| By Sarah Robertson and Mark Mikula |
As students and teachers return to classrooms this fall, look to Gale’s For Students line for coverage of novels and other literary works with a back-to-school theme. Most notably, the Harry Potter series by J. K. Rowling is 25 years old this month. The publication of Harry Potter and the Philosopher’s Stone, which was released in the United Kingdom in 1997 and then released in the United States under the title Harry Potter and the Sorcerer’s Stone, introduced Hogwarts, the school for wizards in training. It became a sensation through seven novels that fascinated readers with the flying sport of Quidditch, Bertie Bott’s Every Flavour Beans, and the fickle whims of the Sorting Hat. The books were adapted for a film series released during the first decade of the 2000s.
Each book covers a year of the title character’s time at Hogwarts, and the journey of the protagonist calls readers to reflect on themes of death, good versus evil, racism and discrimination, free will versus fate, and love. Though all the novels remain popular with adults, at its heart, the series comprises a coming-of-age tale about Harry and his constant companions, Hermione and Ron. Much of the enduring series’ power lies in the fact that those eternal themes form a backdrop to a remarkably intimate and deeply realized fantasy world, where the strange and unfamiliar exist alongside the banal and the ordinary. Harry’s world is grounded in one we have all experienced: the world of scary schools, oddball teachers, tyrannical bullies, impossible exams, and young love. The Harry Potter series is covered in Novels for Students volume 62, which focuses exclusively on young adult novels.
Also set in an alternate universe, Never Let Me Go, by Kazuo Ishiguro (volume 35), focuses on another trio of students, Tommy, Ruth, and Kathy. They are human clones who attend a boarding school called Hailsham in 1990s Britain; there, they create works of art under the guidance of teachers, called guardians. One of the novel’s themes is mortality. The clones have short life spans, so they learn to focus more intensely on the importance of relationships while they’re living.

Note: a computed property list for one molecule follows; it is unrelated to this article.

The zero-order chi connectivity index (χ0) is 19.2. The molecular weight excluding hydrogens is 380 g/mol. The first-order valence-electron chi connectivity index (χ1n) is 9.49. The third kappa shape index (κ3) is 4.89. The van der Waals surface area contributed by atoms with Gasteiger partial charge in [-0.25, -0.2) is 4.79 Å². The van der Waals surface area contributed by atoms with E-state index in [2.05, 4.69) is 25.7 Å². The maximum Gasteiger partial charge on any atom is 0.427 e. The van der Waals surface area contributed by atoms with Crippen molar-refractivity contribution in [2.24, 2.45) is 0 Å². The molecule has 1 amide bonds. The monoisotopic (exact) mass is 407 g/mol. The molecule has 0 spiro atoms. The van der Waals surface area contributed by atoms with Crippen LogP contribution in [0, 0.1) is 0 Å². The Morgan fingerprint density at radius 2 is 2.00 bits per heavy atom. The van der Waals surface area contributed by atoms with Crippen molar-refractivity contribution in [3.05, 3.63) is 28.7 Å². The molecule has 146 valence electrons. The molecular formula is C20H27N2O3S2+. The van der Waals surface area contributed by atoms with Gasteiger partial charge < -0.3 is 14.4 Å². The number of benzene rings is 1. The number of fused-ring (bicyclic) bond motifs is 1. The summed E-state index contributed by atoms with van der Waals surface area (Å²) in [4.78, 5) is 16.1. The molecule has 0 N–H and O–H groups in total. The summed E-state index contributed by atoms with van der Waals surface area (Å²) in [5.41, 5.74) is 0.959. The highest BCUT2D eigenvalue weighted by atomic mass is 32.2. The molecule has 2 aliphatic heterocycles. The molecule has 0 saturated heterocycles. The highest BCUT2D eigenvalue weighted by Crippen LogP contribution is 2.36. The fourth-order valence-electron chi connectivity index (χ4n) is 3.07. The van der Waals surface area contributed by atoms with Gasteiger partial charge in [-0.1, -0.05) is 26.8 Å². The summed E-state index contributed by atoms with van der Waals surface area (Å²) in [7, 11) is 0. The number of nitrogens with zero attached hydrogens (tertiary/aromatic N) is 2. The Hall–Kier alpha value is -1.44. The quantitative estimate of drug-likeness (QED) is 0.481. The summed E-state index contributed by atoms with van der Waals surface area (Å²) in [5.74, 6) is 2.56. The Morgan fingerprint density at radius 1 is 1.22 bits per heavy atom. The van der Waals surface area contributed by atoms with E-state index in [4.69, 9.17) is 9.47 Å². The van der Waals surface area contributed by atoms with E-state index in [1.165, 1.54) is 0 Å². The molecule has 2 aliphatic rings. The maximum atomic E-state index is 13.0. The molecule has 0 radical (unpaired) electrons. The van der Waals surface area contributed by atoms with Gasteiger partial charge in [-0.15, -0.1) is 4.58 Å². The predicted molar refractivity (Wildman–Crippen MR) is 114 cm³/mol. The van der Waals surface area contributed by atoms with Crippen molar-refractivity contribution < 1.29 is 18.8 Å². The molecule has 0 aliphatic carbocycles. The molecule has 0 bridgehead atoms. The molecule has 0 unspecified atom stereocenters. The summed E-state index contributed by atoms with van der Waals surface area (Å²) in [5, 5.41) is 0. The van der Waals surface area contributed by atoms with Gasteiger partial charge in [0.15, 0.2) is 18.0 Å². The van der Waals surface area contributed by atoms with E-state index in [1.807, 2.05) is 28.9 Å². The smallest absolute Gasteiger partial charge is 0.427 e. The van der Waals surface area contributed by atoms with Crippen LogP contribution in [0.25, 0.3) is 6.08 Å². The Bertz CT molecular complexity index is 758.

Stephen Chbosky’s The Perks of Being a Wallflower (volume 47) deftly captures the churn of emotions associated with transitioning to the more adult world of teenage independence. It deals with such heavy situations as bullying, suicide, and childhood trauma. The main character, Charlie, processes his early high school experiences, especially as part of the party scene, through letters written to an unnamed recipient. The popular novel was adapted by the author for a 2012 film, starring Logan Lerman and Emma Watson (who, as it happens, also played Hermione in the Harry Potter film adaptations).
Angie Thomas’s timely contemporary young adult novel, The Hate U Give (volume 59), centers on the killing of a Black teenager by a white police officer. A witness to the shooting, Starr Carter (nicknamed Munch), has to process the event against the backdrop of the mostly white private school that she attends in a suburb of the fictional southern city of Garden Heights. Subjects like code-switching, in which people alter their language and communication style based on the people around them, and institutional racism, in which systems of oppression perpetuate discrimination, play a strong role in the storytelling.
John Knowles’s A Separate Peace (volume 2), published in 1959, is regarded by many high school instructors as a classic and deals with the nostalgia and lost innocence surrounding the school years. It focuses on the relationship between two young men, Gene Forrester and Phineas, at a boarding school in New Hampshire. The primary events of the novel take place in 1942, with the young men on the cusp of being eligible to serve overseas in World War II. The narrator is looking back 15 years on his relationship with Phineas and the critical role that he played in a tragedy that significantly altered the life of his classmate.
This selection of novels is merely a sampling of literary works covered in the For Students series that feature all types of schools as settings. Consider picking up one of these highlighted titles to join in on the annual fall tradition of heading back to the classroom in solidarity with students and teachers. Go deeper to learn more about the plots, characters, themes, and historical aspects of each work by exploring the entries in For Students that cover them.
About the Authors
Sarah Robertson is a writer, editor, and longtime contributor to For Students.
Mark Mikula is a senior content developer for several of Gale’s history databases and for For Students. He has competed in the American Crossword Puzzle Tournament and once lived in Bristol, Rhode Island, home to the oldest consecutively held Fourth of July celebration.